Lateral Stability: simple visco, gel, fluid or air cushions may provide initial pressure reduction, but will not function effectively if they cannot provide stability.

    Whilst a ‘well‘ (pelvic loading area) can be deep for the Ischial Tuberosities, the trochanters should be well supported to reduce lateral tilt resulting in pelvic obliquity. Not only does this improve client activity and posture, but it also reduces the likelihood of increased pressure on one Ischial creating the risk of bottoming out.

    Cushions made for pressure reduction should also provide a firmer surrounding structure to stabilise the client when stability is a desired outcome.

    Foams, viscos and gels are compressible solids which do not displace (Fig 1). This creates a

    ‚ counteractive‘ response to the

    client’s horizontal movements which may result in friction and shear in pressure sensitive tissues.

    Gases and liquids displace (Fig 2) and offer a minimal lateral shear force, which is beneficial at critical points.

    As in pressure redistribution, shear and friction can be partially mitigated but is also dependant on the surface tension of the materials. Tight covers and fluid sacs create surface tension of their own!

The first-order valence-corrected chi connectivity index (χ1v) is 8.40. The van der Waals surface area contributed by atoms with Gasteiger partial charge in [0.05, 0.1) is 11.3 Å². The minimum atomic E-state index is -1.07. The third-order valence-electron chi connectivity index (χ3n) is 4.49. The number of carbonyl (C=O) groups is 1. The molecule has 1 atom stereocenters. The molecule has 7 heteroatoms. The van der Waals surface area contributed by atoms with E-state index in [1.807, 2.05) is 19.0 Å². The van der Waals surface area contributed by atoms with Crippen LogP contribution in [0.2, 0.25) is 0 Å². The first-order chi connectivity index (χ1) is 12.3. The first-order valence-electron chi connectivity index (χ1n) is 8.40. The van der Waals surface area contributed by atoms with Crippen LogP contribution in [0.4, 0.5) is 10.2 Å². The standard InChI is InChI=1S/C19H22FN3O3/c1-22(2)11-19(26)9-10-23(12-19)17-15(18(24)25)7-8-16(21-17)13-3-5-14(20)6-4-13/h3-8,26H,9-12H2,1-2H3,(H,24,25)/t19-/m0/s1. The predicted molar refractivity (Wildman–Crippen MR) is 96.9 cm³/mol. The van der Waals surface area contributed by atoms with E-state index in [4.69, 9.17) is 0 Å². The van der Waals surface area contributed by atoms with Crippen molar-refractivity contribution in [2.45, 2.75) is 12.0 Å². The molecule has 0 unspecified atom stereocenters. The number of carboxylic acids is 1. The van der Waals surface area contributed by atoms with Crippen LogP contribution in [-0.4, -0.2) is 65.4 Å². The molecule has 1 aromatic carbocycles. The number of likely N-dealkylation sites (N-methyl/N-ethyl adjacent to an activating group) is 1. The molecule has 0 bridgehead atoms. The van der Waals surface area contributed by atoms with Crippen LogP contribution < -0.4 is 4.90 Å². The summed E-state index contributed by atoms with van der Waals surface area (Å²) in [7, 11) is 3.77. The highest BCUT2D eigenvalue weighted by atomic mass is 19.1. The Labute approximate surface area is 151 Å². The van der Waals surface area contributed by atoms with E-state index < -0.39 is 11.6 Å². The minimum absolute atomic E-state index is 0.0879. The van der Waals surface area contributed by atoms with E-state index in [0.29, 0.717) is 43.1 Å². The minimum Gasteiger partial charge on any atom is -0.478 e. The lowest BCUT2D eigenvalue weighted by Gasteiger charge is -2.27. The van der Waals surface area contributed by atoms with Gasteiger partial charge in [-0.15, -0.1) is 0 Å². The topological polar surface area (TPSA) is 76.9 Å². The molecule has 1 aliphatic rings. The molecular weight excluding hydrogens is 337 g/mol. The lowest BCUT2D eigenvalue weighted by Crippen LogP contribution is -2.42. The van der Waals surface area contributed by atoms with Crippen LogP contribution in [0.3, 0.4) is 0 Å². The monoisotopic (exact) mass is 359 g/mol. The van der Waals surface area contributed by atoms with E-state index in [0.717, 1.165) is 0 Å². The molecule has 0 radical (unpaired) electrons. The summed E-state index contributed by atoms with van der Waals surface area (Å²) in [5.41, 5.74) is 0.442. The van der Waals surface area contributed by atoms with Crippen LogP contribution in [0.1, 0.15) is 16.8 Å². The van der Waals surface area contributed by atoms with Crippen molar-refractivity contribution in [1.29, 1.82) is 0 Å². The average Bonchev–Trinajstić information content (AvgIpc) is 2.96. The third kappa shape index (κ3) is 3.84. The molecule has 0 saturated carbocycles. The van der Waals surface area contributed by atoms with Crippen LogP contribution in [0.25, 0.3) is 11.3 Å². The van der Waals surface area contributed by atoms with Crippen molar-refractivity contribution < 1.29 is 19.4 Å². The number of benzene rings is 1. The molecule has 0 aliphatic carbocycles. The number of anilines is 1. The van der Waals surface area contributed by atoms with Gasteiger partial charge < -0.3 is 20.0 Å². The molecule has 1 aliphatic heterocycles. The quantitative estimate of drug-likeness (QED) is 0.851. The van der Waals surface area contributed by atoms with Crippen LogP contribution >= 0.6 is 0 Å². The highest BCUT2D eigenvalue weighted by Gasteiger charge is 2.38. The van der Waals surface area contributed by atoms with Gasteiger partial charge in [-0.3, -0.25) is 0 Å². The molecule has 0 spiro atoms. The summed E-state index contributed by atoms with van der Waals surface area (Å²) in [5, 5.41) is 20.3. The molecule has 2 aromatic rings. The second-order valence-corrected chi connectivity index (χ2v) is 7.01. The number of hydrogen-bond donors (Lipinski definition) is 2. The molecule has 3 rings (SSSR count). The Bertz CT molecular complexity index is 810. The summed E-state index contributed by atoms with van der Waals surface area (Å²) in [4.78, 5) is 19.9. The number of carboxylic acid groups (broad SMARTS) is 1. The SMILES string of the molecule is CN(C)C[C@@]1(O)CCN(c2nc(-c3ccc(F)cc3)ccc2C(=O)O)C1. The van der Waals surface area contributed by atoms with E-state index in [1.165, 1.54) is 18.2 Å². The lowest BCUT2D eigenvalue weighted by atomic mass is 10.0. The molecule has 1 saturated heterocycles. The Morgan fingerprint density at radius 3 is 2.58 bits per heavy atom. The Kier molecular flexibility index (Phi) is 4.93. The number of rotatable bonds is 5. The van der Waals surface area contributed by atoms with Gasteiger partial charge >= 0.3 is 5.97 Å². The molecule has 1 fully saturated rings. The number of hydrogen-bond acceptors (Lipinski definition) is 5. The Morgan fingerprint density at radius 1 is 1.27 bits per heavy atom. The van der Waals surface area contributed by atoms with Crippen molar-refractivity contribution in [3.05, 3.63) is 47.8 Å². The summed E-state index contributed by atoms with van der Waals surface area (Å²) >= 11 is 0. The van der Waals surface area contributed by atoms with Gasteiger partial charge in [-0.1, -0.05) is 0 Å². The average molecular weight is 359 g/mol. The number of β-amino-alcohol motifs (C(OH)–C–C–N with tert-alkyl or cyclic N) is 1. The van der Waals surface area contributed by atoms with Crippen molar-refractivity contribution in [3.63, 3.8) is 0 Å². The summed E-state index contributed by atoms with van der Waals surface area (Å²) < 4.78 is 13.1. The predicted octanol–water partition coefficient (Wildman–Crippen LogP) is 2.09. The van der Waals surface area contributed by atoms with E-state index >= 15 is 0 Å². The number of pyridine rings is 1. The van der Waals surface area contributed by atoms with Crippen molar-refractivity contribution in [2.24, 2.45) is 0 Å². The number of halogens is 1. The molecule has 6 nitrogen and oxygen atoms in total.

The perfect seating that offers very low shear would be easy to slide off and poor for stability and positioning if it was the only structure used within the cushion.

    The key is to minimise shear in the critical client zones, whilst utilising less sensitive areas to receive the diverted pressure and provide the client with stability and postural support.

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    Clinical Performance Factors

    Seating Tolerance

    Positioning becomes critical where clients have postural deformity. These clients may require a ‘custom c